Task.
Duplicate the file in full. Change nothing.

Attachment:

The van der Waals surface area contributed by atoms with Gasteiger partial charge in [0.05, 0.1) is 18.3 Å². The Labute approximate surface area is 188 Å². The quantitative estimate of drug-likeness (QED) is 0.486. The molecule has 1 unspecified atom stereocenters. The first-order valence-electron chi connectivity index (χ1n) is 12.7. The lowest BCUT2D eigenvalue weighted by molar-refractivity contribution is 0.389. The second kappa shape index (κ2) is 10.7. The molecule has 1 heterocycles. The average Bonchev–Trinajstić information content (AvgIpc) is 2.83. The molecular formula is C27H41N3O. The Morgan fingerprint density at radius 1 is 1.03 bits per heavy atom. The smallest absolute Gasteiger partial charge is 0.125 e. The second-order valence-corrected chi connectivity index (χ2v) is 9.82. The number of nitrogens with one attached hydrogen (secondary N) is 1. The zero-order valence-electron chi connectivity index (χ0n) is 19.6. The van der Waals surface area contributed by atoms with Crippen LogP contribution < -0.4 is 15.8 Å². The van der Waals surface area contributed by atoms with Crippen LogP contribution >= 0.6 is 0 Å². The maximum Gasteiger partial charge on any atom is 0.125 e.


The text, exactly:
The van der Waals surface area contributed by atoms with Gasteiger partial charge in [0.05, 0.1) is 18.3 Å². The Labute approximate surface area is 188 Å². The quantitative estimate of drug-likeness (QED) is 0.486. The molecule has 1 unspecified atom stereocenters. The first-order valence-electron chi connectivity index (χ1n) is 12.7. The lowest BCUT2D eigenvalue weighted by molar-refractivity contribution is 0.389. The second kappa shape index (κ2) is 10.7. The molecule has 1 heterocycles. The average Bonchev–Trinajstić information content (AvgIpc) is 2.83. The molecular formula is C27H41N3O. The Morgan fingerprint density at radius 1 is 1.03 bits per heavy atom. The smallest absolute Gasteiger partial charge is 0.125 e. The second-order valence-corrected chi connectivity index (χ2v) is 9.82. The number of nitrogens with one attached hydrogen (secondary N) is 1. The zero-order valence-electron chi connectivity index (χ0n) is 19.6. The van der Waals surface area contributed by atoms with Crippen LogP contribution < -0.4 is 15.8 Å². The van der Waals surface area contributed by atoms with Crippen LogP contribution >= 0.6 is 0 Å². The maximum Gasteiger partial charge on any atom is 0.125 e.